Menu for Alex Katz
September 10th, 2011
(I was too busy to take many pictures.)
Bread and cheese
Proscuitto and melon
Heirloom tomatoes, olives, oregano and garlic toast
Cucumber, parsley, avocado, feta and pine nut salad
Braised short ribs with cinnamon and wine
Crushed and crisped potatoes with rosemary
Milk chocolate pudding and cream
Menu for Peter Nadin
Bread, olives, cheese
Marjoram butter, radishes and salt
Toast with sheep’s milk ricotta, cherry tomatoes and basil oil
Garden salad with herbs
Braised and crisped pork shoulder with salsa verde
Snap peas with mint, scallions and pecorino
Potato salad with toasted chick peas, garlic scapes and herbs
Berries with cream and honey
Lemon verbena tisane
Little snakes. (Garlic scapes.)
Spotted Trout lettuce and Red Oakleaf lettuce from Old Field Farm.
Pork shoulder, pre-braise.
I am in California where sarcasm is often misunderstood, hiking is the activity of choice, and what greens to juice THIS morning is the hot topic of conversation.
New York. I miss you.
Red Cabbage Salad with Apple, Avocado and Sunflower Seeds
1/2 a head of red cabbage sliced very thin
1 apple, chopped
1 red bell pepper, chopped
1/2 a small red onion, chopped fine
big handful of parsley, chopped
1/4 toasted or raw sunflower seeds
1 avocado chopped
1 or 2 lemons
olive oil for drizzling
micro greens (pretty, but totally unnecessary)
-In a big bowl mix all ingredients up to the avocado together.
-Juice the lemon over the salad and sprinkle generously with salt and pepper.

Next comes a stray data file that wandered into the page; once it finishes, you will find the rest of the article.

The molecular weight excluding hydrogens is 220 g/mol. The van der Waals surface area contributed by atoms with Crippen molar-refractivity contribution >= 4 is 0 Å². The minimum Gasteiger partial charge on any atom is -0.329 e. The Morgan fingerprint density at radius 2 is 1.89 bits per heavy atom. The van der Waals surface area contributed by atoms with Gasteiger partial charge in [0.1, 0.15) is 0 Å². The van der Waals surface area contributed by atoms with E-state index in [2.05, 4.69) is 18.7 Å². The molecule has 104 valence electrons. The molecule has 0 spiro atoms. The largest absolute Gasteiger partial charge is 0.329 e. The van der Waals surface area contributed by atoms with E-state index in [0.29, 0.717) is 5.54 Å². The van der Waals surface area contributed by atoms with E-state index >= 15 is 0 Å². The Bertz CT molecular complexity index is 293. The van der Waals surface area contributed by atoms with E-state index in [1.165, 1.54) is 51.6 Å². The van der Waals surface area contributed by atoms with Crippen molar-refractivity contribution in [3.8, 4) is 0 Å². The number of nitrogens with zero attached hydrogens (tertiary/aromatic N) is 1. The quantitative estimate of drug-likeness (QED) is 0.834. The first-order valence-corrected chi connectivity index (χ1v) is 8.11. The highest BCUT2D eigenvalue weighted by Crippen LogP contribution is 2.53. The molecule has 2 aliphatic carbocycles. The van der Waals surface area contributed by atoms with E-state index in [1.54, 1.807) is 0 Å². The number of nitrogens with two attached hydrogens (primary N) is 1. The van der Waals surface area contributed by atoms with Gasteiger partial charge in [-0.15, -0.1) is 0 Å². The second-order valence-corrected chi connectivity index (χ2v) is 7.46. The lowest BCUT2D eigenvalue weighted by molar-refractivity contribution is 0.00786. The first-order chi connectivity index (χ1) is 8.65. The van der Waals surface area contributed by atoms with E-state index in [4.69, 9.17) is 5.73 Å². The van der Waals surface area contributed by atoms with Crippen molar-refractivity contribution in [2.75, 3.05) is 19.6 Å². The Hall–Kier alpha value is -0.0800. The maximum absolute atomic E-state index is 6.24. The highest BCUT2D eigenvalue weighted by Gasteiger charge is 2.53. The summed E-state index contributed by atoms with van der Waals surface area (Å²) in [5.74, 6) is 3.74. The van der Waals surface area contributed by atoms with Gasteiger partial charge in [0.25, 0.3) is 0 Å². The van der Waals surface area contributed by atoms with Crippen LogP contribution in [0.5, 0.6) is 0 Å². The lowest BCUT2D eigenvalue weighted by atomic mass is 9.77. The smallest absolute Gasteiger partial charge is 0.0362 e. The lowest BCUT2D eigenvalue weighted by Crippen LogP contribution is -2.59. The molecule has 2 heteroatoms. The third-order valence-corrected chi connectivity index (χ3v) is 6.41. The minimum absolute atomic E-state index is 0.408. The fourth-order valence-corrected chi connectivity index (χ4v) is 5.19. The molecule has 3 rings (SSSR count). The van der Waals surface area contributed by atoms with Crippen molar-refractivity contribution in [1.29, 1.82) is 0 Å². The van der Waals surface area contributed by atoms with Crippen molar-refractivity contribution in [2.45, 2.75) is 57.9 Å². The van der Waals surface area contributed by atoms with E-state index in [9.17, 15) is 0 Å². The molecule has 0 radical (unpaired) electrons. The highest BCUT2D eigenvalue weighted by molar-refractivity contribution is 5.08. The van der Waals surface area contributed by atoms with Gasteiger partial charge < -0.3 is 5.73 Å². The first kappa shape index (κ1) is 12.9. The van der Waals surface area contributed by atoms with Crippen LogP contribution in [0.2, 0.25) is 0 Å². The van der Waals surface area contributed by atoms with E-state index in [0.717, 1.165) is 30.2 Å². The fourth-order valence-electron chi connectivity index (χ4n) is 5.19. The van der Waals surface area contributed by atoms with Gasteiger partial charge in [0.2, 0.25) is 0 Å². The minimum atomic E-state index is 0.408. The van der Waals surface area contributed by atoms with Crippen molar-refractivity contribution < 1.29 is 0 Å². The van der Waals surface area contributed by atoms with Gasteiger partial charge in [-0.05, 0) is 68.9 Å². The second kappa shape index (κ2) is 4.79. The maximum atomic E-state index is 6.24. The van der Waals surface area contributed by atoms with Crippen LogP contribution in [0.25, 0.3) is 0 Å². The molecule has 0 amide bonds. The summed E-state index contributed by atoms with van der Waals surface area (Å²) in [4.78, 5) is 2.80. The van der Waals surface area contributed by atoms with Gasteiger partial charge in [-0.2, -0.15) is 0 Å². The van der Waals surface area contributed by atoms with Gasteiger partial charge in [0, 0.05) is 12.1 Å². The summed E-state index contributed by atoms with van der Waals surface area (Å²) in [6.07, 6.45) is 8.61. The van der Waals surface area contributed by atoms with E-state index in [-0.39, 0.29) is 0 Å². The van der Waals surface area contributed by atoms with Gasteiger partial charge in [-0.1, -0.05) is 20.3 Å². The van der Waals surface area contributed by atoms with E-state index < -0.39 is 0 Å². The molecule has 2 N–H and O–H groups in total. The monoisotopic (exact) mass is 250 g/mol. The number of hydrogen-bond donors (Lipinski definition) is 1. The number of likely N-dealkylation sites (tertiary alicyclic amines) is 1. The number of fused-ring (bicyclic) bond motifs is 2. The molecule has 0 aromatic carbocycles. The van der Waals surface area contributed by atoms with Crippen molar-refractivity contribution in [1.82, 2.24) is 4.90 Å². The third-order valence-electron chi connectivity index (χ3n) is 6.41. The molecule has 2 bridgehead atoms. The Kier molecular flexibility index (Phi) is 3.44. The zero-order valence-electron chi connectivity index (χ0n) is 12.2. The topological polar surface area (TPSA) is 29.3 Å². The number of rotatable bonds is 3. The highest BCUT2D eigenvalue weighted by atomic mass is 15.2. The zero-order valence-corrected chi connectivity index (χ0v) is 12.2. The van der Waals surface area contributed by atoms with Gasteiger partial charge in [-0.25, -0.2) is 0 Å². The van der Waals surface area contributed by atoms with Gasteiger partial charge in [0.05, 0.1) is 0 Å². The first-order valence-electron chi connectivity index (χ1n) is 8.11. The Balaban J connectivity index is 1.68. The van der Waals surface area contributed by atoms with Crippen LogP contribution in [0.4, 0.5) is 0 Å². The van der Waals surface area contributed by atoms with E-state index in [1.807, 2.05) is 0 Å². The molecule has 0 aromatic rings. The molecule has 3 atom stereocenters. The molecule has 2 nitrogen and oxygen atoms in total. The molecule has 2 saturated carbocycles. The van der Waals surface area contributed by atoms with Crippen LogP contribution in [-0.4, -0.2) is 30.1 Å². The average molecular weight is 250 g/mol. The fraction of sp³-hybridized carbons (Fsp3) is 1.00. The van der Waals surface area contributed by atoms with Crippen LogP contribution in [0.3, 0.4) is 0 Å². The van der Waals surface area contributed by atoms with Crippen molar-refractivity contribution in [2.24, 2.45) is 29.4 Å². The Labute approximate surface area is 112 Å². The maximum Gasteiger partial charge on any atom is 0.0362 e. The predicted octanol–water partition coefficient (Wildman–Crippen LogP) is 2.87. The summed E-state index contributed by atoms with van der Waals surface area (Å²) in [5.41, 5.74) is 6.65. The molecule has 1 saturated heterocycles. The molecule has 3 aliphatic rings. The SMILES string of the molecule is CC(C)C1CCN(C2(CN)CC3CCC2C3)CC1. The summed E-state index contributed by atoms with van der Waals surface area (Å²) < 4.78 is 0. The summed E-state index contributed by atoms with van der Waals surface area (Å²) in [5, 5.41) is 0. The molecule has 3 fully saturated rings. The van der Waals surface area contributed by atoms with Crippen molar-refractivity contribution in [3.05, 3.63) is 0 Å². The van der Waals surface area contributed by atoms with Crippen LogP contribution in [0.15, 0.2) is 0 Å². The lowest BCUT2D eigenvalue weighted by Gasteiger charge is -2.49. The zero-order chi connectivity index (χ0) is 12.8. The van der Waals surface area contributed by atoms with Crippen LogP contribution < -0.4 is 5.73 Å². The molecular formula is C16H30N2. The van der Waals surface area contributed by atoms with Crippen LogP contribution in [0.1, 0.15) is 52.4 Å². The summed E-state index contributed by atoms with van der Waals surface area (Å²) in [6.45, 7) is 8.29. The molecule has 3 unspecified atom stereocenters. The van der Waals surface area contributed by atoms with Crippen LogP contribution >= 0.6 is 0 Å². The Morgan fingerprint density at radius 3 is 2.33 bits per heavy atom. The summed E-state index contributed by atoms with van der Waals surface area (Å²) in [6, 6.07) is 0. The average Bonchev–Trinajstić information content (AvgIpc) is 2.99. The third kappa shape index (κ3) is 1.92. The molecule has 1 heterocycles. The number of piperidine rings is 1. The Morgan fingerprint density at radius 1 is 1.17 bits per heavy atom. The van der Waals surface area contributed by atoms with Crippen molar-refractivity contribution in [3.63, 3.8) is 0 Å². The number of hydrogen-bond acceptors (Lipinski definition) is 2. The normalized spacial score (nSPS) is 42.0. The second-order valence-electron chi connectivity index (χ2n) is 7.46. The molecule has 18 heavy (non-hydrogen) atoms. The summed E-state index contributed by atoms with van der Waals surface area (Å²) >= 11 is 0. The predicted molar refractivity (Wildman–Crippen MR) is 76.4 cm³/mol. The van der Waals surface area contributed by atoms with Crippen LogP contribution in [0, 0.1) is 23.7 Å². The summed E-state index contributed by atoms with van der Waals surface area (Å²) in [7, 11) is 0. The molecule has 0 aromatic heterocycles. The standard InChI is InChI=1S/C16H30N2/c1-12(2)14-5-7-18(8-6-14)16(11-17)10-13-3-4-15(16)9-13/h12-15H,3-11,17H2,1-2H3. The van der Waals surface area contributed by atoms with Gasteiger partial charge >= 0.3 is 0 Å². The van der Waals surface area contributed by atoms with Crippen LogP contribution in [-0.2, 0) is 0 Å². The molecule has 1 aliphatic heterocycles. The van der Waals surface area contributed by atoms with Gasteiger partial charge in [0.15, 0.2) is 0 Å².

-Taste salad and add more lemon juice or salt if needed.
-The salad as is (with no olive oil) will marinate and be fine in the fridge for a few days. When serving, drizzle with olive oil, scatter avocado around and top with some pretty greens.
I have had strep throat for 5 days and all I keep thinking about is how much I love Alexander Flemming.
If I could, I would give him this tart.
It is not very sweet, just a good buttery pastry crust with tart fruit and a little apricot jam for a nice shine.
Plum and Apple Tart
1/2 or so of cup ice water
2 cups all purpose flour
12 tablespoons salted butter cut into small cubes
Topping: (substitute any stone fruit or use only apples)
3 apples such as Granny Smith, Rome, Macintosh, peeled
4 tablespoons apricot jam
2-3 tablespoons of sugar
2-3 tablespoons melted butter
-pulse together flour and butter in a food processor and add ice water slowly until in forms itself into a loose shaggy ball. Alternately, cut butter into flour and add ice water slowly until the dough just comes together.
-pat and lightly knead dough just so it forms a smooth ball that you can press into a disk.
-cover in plastic wrap and refrigerate for an hour or so.
(you can also make a smaller tart and divide the dough in two, freezing 1 disk for another time)
- peel and core apples and sprinkle with a little lemon juice
-slice apples into 1/4 inch slices
-slice plums into 1/4 slices
-take out dough and let it soften (about 15 minutes)
-Preheat oven to 400
-dust surface with flour and roll out dough to about 1/8 of an inch (you can also do this directly on parchment paper which makes transferring it to a baking sheet easier)
-gently roll it up on the rolling pin and unroll it on your baking sheet
-dust with very little flour, then lay fruit in whatever way you want but it should be snug and slightly over lapping- leave a 1/2 in border of crust that you will then fold over the fruit when you are done.
-brush crust generously with butter and brush a little bit over the fruit
-sprinkle the fruit and crust with sugar
-bake for about 45-50 minutes
-while tart is warm, brush with heated apricot jam (you can add a tablespoon or so of water to the jam to loosen it even more.)
I don’t think you can go wrong with this dish. However, for the past 3 years or so…
For some reason, I kept thinking that if I roast the chicken just like us good Americans roast chicken, it would taste like Greek chicken.